I have to warn you from the outset that this month’s column will be a little different — kind of a Halloween tale. However, unlike most Halloween tales, this one is true. Listen, my children, and you will hear about the day Ted Williams lost his head — literally. Yes, I’m talking about THAT Ted Williams — none other than the baseball Hall of Famer who wore a Boston Red Sox uniform.
Before I get to the gore, I should provide a little background. One of my long-time friends, Larry, is a paramedic in Las Vegas. We first met many years ago when he was a flight paramedic for CareFlite in Dallas and Fort Worth. Later, he was the clinical manager for a couple of the EMS agencies where I served as the medical director. We quickly became good friends. We stayed in touch over the years, and he even attended my daughter’s wedding.
One day Larry disappeared — pretty much without warning. I started asking around and found that he had taken a field paramedic job in Las Vegas. I made arrangements to meet up with him on a trip to Sin City, and I found out that he had wanted to do something different and had a good job offer in Vegas — so he went. I returned to Texas, and we stayed in touch.
One day I called his job and found that he had taken a new position in the Phoenix area. He started working for a company in Scottsdale called Alcor — a cryonics firm and that freezes people (or parts thereof) at (or near) death in hopes that a cure for their medical condition would be found at a future date and they would be reanimated and live happily ever after. I contacted Larry and he told me about Alcor. His job, as a paramedic there, was to assist with the preparation, transport and cryopreservation of Alcor patents. I told him that I was skeptical (me skeptical?) and that Alcor sounded more like science fiction than science. Larry said the job was interesting and challenging. We talked occasionally. He soon became the chief operating officer.
A few years ago, my wife, Emma, and I had the television on one morning and there was an interview with somebody talking about a frozen head. This of course piqued my interest. The interviewee, kept in shadows where he couldn t be recognized, was telling the story about the freezing of Ted Williams’ head. After Ted Williams died, his son wanted him placed in cryopreservation (which appears to be contrary to Ted’s will, in which he expressed his wish that his ashes be spread over the warm waters off the Florida coast). The interviewee said that Ted’s head had been cut off in a process the Alcorians called “neuroseperation” (sounds more like decapitation to me) and was being kept in a lobster pot filled with liquid nitrogen. I was listening to the interview and looked at the shadowed figure. There was something about it that was familiar. All of a sudden it came to me — the interviewee was my friend Larry and the company he worked for was Alcor. The ABC anchor mentioned something about an article in Sports Illustrated, and I immediately drove to Barnes & Noble and bought the magazine. Sure enough, it was Larry. He had blown the whistle on the cryonicists — and boy, were they pissed off.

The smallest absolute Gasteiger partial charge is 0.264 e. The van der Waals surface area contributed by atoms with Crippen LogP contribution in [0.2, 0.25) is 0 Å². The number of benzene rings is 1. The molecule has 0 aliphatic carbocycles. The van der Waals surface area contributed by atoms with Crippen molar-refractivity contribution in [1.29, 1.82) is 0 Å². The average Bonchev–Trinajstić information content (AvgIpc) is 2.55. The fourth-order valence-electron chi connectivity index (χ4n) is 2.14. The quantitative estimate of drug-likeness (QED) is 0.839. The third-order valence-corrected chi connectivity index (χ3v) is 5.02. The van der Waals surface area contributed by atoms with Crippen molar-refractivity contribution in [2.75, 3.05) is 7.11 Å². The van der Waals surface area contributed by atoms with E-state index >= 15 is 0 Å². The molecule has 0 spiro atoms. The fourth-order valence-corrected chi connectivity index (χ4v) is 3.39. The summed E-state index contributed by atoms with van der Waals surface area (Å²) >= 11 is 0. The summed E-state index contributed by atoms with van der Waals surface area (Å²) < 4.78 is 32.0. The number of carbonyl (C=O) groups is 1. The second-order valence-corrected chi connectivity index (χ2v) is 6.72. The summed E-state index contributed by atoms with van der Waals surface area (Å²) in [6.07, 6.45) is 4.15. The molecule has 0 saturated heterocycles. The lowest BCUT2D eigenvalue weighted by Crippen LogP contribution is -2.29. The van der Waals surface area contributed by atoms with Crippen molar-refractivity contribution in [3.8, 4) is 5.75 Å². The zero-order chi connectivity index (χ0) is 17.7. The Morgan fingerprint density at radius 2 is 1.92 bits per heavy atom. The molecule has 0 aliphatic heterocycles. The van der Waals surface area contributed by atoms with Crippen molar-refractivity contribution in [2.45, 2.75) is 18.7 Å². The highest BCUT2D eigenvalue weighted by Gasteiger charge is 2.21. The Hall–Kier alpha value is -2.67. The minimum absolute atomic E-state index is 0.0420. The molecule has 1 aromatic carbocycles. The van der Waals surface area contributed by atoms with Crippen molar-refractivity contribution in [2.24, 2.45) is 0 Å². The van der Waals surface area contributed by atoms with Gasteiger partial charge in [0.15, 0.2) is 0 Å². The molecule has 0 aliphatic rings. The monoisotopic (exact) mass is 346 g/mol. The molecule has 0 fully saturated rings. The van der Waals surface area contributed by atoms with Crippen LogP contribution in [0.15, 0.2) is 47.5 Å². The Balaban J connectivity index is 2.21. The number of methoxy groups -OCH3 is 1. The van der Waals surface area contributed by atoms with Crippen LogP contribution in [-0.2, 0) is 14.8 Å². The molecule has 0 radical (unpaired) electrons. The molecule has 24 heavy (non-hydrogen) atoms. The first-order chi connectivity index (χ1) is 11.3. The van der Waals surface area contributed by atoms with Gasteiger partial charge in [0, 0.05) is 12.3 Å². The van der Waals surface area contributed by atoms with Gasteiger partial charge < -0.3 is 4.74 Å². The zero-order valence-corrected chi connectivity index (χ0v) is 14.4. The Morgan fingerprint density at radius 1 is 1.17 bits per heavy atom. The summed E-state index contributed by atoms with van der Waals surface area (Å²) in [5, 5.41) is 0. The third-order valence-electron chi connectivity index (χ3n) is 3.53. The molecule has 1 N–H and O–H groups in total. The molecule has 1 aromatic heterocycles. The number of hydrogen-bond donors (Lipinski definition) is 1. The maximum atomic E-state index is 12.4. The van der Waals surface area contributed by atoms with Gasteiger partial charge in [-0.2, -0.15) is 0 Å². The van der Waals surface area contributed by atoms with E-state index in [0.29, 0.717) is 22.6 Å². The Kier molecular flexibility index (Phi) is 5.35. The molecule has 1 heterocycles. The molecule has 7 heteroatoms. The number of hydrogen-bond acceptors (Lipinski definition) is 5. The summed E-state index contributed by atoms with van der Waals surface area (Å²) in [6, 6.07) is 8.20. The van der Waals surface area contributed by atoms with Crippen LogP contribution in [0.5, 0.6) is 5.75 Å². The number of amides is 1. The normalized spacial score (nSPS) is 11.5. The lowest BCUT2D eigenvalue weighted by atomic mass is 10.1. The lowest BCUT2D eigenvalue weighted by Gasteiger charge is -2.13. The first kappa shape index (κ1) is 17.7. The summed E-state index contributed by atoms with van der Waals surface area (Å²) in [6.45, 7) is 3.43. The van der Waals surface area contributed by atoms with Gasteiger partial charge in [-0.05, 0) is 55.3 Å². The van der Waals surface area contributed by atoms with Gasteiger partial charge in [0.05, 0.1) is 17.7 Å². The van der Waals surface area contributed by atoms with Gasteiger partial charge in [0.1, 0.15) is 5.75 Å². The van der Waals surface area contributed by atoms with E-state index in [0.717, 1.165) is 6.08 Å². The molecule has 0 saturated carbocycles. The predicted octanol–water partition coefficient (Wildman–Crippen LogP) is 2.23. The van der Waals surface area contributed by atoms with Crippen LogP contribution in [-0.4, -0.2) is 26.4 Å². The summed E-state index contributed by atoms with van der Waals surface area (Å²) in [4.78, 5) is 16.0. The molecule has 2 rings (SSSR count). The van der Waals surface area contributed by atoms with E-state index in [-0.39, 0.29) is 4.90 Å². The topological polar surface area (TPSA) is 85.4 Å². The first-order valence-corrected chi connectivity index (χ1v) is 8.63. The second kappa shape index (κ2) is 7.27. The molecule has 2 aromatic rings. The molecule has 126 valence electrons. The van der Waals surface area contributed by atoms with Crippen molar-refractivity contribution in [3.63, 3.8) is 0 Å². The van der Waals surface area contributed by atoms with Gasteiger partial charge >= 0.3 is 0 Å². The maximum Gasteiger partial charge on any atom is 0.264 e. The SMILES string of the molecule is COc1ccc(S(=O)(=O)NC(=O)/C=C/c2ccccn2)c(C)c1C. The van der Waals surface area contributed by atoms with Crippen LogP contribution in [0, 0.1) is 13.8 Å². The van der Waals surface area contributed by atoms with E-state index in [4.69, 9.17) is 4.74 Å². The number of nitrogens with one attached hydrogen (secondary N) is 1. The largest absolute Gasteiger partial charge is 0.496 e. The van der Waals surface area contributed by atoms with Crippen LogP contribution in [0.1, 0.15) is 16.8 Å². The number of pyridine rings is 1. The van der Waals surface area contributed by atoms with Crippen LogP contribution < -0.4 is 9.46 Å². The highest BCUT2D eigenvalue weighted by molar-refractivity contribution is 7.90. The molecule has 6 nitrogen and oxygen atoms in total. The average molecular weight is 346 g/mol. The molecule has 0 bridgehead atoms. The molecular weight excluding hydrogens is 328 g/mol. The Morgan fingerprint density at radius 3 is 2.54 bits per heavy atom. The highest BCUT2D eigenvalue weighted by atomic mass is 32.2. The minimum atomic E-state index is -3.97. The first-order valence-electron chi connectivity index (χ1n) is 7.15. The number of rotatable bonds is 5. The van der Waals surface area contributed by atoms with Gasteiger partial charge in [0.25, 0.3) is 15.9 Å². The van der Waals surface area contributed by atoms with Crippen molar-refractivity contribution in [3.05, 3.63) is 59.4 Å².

I tried to reach Larry, but he was nowhere to be found. We were working on a Critical Care Paramedic book together and the publisher was pushing us for a schedule. I needed to talk to Larry about the book and, sure, I also wanted to know about Ted.
Weeks and months went by, and I heard nothing from my old friend. I was getting worried. Then, one day I got a brief phone call from a phone booth in California. It was Larry. He was on the run. He said that the cryonicists were after him and wanted him dead. He had been receiving death threats. Shortly thereafter, I started receiving friendly, although weird, phone calls from people looking for Larry. I told them I didn’t know where he was or how to reach him. It was the truth.
Later, the phone calls became somewhat nasty. Somebody found out about the proposed Critical Care Paramedic textbook from a posting on Amazon.com and they were sure I knew how to reach Larry. I didn’t — really.
Finally, the pressure on Larry started to fall off, and he returned to Las Vegas and EMS work. He would still get death threats against him and his wife. Somebody even called his elderly father in Phoenix and told him that Larry had been killed in a motorcycle accident — a blatant lie. But Larry got even.
Now, with the help of an experienced screenwriter from Hollywood, Larry has written a book detailing his bizarre experiences with EMS and cryonics. The book is titled “FROZEN: My Journey into the World of Cryonics, Deception, and Death,” published by Vanguard Press. Pick up a copy and hold onto your head.
Also, always check a few references before taking a non-traditional EMS job lest you end up in something as weird as dealing with the severed heads of dead baseball legends. For more information on this bizarre — but true — tale, go towww.frozenbook.com